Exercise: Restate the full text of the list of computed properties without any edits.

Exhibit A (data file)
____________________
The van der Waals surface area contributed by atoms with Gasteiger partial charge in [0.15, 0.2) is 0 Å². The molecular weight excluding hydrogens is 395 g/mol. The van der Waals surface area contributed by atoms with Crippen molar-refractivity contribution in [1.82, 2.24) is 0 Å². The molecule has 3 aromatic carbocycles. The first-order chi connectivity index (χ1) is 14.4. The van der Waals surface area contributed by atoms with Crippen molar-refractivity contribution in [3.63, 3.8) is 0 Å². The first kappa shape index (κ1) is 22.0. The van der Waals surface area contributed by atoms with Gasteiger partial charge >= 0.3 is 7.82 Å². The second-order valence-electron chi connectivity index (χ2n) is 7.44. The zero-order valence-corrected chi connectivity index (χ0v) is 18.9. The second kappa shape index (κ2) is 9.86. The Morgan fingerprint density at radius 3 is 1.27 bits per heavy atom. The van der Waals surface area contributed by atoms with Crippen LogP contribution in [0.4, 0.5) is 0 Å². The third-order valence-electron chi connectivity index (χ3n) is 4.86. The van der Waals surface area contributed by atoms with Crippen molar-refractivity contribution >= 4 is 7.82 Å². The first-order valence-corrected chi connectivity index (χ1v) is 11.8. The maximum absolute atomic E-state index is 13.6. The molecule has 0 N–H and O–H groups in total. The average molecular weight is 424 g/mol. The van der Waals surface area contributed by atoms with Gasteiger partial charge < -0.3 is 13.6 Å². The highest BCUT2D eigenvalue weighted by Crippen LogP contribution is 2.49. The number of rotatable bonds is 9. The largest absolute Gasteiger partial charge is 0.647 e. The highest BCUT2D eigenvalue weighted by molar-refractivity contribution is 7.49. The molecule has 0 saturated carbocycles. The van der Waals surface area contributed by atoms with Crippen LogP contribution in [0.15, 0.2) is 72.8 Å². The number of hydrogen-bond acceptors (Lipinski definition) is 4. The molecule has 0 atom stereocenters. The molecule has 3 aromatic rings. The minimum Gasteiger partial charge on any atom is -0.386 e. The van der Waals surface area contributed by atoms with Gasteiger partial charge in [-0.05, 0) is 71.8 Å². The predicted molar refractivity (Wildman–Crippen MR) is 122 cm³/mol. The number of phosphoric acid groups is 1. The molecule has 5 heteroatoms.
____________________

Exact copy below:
The van der Waals surface area contributed by atoms with Gasteiger partial charge in [0.15, 0.2) is 0 Å². The molecular weight excluding hydrogens is 395 g/mol. The van der Waals surface area contributed by atoms with Crippen molar-refractivity contribution in [1.82, 2.24) is 0 Å². The molecule has 3 aromatic carbocycles. The first-order chi connectivity index (χ1) is 14.4. The van der Waals surface area contributed by atoms with Crippen molar-refractivity contribution in [3.63, 3.8) is 0 Å². The first kappa shape index (κ1) is 22.0. The van der Waals surface area contributed by atoms with Gasteiger partial charge >= 0.3 is 7.82 Å². The second-order valence-electron chi connectivity index (χ2n) is 7.44. The zero-order valence-corrected chi connectivity index (χ0v) is 18.9. The second kappa shape index (κ2) is 9.86. The Morgan fingerprint density at radius 3 is 1.27 bits per heavy atom. The van der Waals surface area contributed by atoms with Crippen LogP contribution in [0.4, 0.5) is 0 Å². The third-order valence-electron chi connectivity index (χ3n) is 4.86. The van der Waals surface area contributed by atoms with Crippen molar-refractivity contribution >= 4 is 7.82 Å². The first-order valence-corrected chi connectivity index (χ1v) is 11.8. The maximum absolute atomic E-state index is 13.6. The molecule has 0 N–H and O–H groups in total. The average molecular weight is 424 g/mol. The van der Waals surface area contributed by atoms with Gasteiger partial charge < -0.3 is 13.6 Å². The highest BCUT2D eigenvalue weighted by Crippen LogP contribution is 2.49. The number of rotatable bonds is 9. The largest absolute Gasteiger partial charge is 0.647 e. The highest BCUT2D eigenvalue weighted by molar-refractivity contribution is 7.49. The molecule has 0 saturated carbocycles. The van der Waals surface area contributed by atoms with Crippen LogP contribution in [0.15, 0.2) is 72.8 Å². The number of hydrogen-bond acceptors (Lipinski definition) is 4. The molecule has 0 atom stereocenters. The molecule has 3 aromatic rings. The minimum Gasteiger partial charge on any atom is -0.386 e. The van der Waals surface area contributed by atoms with Gasteiger partial charge in [-0.05, 0) is 71.8 Å². The predicted molar refractivity (Wildman–Crippen MR) is 122 cm³/mol. The number of phosphoric acid groups is 1. The molecule has 5 heteroatoms.